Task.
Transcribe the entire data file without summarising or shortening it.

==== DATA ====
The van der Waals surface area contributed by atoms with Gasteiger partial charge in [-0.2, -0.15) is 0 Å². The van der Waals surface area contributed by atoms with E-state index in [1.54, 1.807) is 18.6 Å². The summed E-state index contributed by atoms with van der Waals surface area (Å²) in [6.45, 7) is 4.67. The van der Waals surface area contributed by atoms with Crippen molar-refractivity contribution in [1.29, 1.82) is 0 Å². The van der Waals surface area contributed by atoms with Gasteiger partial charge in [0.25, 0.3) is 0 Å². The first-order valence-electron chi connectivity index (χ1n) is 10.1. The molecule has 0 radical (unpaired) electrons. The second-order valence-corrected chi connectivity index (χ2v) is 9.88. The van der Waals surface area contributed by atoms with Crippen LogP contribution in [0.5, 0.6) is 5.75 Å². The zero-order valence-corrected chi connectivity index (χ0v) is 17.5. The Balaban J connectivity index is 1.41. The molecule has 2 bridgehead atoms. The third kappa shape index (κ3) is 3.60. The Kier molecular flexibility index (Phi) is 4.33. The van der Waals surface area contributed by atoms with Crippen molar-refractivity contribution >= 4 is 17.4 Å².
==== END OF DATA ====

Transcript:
The van der Waals surface area contributed by atoms with Gasteiger partial charge in [-0.2, -0.15) is 0 Å². The van der Waals surface area contributed by atoms with E-state index in [1.54, 1.807) is 18.6 Å². The summed E-state index contributed by atoms with van der Waals surface area (Å²) in [6.45, 7) is 4.67. The van der Waals surface area contributed by atoms with Crippen molar-refractivity contribution in [1.29, 1.82) is 0 Å². The van der Waals surface area contributed by atoms with Gasteiger partial charge in [0.25, 0.3) is 0 Å². The first-order valence-electron chi connectivity index (χ1n) is 10.1. The molecule has 0 radical (unpaired) electrons. The second-order valence-corrected chi connectivity index (χ2v) is 9.88. The van der Waals surface area contributed by atoms with Crippen LogP contribution in [0.5, 0.6) is 5.75 Å². The zero-order valence-corrected chi connectivity index (χ0v) is 17.5. The Balaban J connectivity index is 1.41. The molecule has 2 bridgehead atoms. The third kappa shape index (κ3) is 3.60. The Kier molecular flexibility index (Phi) is 4.33. The van der Waals surface area contributed by atoms with Crippen molar-refractivity contribution >= 4 is 17.4 Å².